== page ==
For Benjamin Nelson, the most memorable moment of his program experience happened on the street one afternoon. A man who lost his fingers and toes to leprosy and whose voice sounded like “he was gargling gravel” poked Nelson on the arm, begging for rupees, the currency in India. Nelson never before had been face-to-face with such poverty, and though he knew it existed, he says he’ll never forget looking the man in his blood-shot eyes and feeling the man’s scabbed knuckles on his arm.
“That was the most uncomfortable but perspective-gaining moment that I’ve ever had,” he says.
Still in his second year at the UI, Nelson isn’t certain what career he’d like to pursue after college, but he says his Winterim experience convinced him that he wants to advocate for basic human rights so that no one is forced by their socioeconomic condition to suffer like the man he encountered on the street.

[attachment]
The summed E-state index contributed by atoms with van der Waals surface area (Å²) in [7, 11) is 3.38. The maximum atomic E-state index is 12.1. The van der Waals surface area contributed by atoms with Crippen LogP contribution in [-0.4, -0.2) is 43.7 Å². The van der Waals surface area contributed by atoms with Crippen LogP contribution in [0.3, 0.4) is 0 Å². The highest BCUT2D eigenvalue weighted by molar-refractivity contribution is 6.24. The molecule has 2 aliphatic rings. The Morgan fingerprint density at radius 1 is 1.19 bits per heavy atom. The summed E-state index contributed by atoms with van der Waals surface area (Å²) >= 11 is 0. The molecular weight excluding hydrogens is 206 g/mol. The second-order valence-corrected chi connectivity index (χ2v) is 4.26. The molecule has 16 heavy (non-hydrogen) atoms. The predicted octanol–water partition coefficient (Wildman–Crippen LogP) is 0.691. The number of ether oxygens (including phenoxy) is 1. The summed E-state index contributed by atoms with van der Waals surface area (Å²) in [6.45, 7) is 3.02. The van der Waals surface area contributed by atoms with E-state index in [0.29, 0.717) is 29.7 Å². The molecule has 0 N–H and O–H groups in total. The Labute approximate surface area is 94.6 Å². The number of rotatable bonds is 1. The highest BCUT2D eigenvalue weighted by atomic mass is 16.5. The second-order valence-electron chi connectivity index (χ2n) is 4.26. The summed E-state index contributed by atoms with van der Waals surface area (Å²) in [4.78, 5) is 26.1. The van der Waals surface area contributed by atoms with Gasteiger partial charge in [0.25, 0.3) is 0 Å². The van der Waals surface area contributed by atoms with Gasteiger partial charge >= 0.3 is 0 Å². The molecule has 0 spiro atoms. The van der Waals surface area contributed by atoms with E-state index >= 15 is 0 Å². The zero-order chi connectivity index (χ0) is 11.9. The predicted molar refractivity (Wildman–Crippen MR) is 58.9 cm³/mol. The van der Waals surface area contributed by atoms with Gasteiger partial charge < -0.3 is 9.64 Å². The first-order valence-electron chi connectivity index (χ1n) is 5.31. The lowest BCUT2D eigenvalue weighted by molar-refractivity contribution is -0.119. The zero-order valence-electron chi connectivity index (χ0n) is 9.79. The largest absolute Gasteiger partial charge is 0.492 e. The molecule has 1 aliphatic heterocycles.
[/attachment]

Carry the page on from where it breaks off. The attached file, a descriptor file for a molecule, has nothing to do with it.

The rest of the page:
Thompson says another reason she returned to India was because she missed the day-to-day life in the country, and she’s tried to bring that back to Iowa with her. She cooks with more vegetables now, and she walks and rides her bike more.
Most of all, she continually challenges herself and other Winterim participants to consider “how people in India are living richly. Maybe not financially—but what is rich about India that we can take home and make our own lives better?”
Rajagopal says he is thrilled by all of the positive takeaways students get from the experience, and he reiterates that the primary purpose of the Iowa Winterim program isn’t for UI students to help others—at least not immediately. At its core, the program is an educational one.
“We are going to India to do good to ourselves,” he says. “We are going to India to learn. In the process of seeing other people do good, you become more knowledgeable. Students become more equipped to go on to do great things.”
Story by Cristóbal McKinney
Photography by Helaina Thompson and Mei-Ling Shaw Williams
Video by the Office of Strategic Communication